handmade jewelry & metalsmithing

Creating a More Natural, Chemical-Free Jewelry Studio

Jewelry Bench

Do you ever wonder if you really need something toxic-strength to do a simple job? As I moved my studio recently, I had to neutralize my pickling acid-creating a bubbling blue sludge volcano, mop up all traces of flux with a wearing a mask and gloves, and try not to chemically dissolve the carpet out of my new car, as I did last time I moved my studio.
So it got me thinking about switching to ingredients that are a little less harsh. My husband and I gave green cleaners a try for our home, as we hate smelling windex/pine sol/bleach. Yuck. So we gave vinegar, baking soda and borax a try. Wow. They have not let us down, and the savings are unbelievable. We even switched to pure glycerin soap, and now we don’t have to clean up soap scum from those other soaps.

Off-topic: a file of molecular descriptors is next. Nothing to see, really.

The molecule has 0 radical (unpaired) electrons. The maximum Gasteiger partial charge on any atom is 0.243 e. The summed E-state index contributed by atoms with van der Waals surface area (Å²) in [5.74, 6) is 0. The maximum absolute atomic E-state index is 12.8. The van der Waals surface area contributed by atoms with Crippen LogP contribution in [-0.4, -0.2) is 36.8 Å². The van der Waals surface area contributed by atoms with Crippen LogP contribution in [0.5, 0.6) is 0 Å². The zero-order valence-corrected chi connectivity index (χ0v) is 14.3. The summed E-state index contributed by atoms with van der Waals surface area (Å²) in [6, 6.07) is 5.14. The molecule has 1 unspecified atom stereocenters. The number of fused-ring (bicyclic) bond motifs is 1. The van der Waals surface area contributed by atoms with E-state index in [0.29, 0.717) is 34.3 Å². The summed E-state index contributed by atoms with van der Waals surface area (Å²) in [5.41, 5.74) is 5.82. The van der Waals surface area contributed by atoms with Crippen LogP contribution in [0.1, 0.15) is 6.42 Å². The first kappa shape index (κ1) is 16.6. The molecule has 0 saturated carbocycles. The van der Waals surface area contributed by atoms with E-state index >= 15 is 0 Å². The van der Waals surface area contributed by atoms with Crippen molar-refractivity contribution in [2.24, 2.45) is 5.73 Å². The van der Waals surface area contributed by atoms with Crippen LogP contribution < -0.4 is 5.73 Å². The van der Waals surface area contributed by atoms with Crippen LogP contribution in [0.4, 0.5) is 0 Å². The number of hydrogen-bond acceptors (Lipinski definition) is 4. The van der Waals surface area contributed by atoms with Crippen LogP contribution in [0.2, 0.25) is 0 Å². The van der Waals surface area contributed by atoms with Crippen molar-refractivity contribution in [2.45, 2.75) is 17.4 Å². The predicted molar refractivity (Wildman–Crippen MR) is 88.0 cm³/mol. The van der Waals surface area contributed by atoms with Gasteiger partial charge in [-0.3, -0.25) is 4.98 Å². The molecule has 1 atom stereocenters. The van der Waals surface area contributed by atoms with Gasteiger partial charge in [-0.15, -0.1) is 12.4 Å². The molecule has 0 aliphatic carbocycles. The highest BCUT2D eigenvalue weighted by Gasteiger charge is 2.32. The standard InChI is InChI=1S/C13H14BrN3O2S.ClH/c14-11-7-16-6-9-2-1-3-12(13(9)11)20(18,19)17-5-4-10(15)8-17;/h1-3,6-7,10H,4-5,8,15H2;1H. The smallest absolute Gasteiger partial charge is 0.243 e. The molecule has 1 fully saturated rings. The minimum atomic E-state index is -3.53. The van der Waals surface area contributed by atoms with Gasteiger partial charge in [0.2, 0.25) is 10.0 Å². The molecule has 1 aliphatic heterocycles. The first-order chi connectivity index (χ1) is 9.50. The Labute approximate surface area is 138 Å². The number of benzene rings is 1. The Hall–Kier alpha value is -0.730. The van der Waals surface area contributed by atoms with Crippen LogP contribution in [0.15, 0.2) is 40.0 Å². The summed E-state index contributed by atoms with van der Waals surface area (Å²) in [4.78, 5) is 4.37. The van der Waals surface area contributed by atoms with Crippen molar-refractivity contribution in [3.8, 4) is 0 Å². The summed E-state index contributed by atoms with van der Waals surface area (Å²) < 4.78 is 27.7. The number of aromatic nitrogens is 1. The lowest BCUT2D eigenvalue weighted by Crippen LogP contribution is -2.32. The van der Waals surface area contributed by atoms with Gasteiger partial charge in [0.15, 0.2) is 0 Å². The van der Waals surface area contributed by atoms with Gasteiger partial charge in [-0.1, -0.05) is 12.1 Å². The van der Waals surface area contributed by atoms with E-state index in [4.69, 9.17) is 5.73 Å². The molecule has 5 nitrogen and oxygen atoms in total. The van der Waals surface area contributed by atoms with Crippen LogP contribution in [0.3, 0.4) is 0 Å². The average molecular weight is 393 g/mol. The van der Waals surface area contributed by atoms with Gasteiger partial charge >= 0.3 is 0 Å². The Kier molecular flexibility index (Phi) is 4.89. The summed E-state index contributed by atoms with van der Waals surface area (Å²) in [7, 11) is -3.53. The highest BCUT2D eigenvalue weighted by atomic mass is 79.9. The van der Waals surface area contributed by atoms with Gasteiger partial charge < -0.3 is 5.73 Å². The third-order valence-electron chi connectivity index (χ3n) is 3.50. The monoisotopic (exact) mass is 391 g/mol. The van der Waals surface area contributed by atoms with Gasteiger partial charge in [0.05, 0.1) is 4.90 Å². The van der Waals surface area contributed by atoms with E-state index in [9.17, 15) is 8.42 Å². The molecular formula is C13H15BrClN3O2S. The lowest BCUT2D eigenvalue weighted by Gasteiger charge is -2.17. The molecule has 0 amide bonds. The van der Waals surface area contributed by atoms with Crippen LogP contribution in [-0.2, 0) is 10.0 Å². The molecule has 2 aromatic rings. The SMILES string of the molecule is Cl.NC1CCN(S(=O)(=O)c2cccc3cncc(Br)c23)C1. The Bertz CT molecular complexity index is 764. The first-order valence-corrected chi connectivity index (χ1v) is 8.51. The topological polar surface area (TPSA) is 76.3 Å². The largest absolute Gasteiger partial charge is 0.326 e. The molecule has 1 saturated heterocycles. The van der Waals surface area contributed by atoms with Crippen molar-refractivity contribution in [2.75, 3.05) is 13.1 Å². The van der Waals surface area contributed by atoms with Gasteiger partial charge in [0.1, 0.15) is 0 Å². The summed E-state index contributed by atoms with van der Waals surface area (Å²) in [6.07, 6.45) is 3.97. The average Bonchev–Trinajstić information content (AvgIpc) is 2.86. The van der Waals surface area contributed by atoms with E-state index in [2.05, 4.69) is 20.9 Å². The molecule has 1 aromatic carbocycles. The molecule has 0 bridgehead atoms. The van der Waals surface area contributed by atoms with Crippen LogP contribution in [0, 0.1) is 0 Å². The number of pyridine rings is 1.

But, it’s metal…it needs a really hardcore toxic action to do the job, right? Flux has got to stand up to torches that could reach 1500° to melt hard solder, and the pickling acid needs to be able to eat up the flux glass that forms on the metal. But I’m game, so I do a little research like a good librarian should, and here is how I work now:

Borax Flux